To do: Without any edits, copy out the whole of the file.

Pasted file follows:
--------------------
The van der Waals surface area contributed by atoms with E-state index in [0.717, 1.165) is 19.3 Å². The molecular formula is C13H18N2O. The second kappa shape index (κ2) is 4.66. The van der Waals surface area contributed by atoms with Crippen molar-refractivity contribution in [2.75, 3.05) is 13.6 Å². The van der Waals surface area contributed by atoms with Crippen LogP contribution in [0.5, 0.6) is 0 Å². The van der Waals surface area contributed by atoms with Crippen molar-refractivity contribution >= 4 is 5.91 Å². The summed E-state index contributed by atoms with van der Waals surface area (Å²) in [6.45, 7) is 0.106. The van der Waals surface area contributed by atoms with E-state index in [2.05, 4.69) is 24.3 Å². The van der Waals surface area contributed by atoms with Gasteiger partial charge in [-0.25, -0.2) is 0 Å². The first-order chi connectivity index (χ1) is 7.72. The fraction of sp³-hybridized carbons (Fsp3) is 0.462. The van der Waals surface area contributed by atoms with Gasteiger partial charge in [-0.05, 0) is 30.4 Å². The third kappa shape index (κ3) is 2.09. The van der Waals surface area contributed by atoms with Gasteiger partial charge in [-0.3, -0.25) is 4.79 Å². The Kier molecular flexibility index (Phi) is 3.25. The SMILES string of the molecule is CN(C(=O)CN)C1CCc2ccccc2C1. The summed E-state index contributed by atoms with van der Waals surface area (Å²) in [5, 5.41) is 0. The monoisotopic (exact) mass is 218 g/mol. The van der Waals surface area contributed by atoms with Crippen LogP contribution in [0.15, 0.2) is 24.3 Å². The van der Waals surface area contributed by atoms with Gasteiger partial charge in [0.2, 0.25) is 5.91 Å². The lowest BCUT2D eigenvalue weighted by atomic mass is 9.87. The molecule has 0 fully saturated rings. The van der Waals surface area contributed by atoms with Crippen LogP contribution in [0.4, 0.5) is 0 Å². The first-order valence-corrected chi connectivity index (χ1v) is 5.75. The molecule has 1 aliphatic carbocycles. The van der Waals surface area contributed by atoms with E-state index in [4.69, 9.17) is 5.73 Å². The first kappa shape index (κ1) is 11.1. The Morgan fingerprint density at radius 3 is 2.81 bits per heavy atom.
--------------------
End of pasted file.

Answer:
The van der Waals surface area contributed by atoms with E-state index in [0.717, 1.165) is 19.3 Å². The molecular formula is C13H18N2O. The second kappa shape index (κ2) is 4.66. The van der Waals surface area contributed by atoms with Crippen molar-refractivity contribution in [2.75, 3.05) is 13.6 Å². The van der Waals surface area contributed by atoms with Crippen LogP contribution in [0.5, 0.6) is 0 Å². The van der Waals surface area contributed by atoms with Crippen molar-refractivity contribution >= 4 is 5.91 Å². The summed E-state index contributed by atoms with van der Waals surface area (Å²) in [6.45, 7) is 0.106. The van der Waals surface area contributed by atoms with E-state index in [2.05, 4.69) is 24.3 Å². The van der Waals surface area contributed by atoms with Gasteiger partial charge in [-0.25, -0.2) is 0 Å². The first-order chi connectivity index (χ1) is 7.72. The fraction of sp³-hybridized carbons (Fsp3) is 0.462. The van der Waals surface area contributed by atoms with Gasteiger partial charge in [-0.05, 0) is 30.4 Å². The third kappa shape index (κ3) is 2.09. The van der Waals surface area contributed by atoms with Gasteiger partial charge in [-0.3, -0.25) is 4.79 Å². The Kier molecular flexibility index (Phi) is 3.25. The SMILES string of the molecule is CN(C(=O)CN)C1CCc2ccccc2C1. The summed E-state index contributed by atoms with van der Waals surface area (Å²) in [5, 5.41) is 0. The monoisotopic (exact) mass is 218 g/mol. The van der Waals surface area contributed by atoms with Crippen LogP contribution in [0.15, 0.2) is 24.3 Å². The van der Waals surface area contributed by atoms with Gasteiger partial charge in [0.2, 0.25) is 5.91 Å². The lowest BCUT2D eigenvalue weighted by atomic mass is 9.87. The molecule has 0 fully saturated rings. The van der Waals surface area contributed by atoms with Crippen LogP contribution in [0.4, 0.5) is 0 Å². The first-order valence-corrected chi connectivity index (χ1v) is 5.75. The molecule has 1 aliphatic carbocycles. The van der Waals surface area contributed by atoms with E-state index in [4.69, 9.17) is 5.73 Å². The first kappa shape index (κ1) is 11.1. The Morgan fingerprint density at radius 3 is 2.81 bits per heavy atom.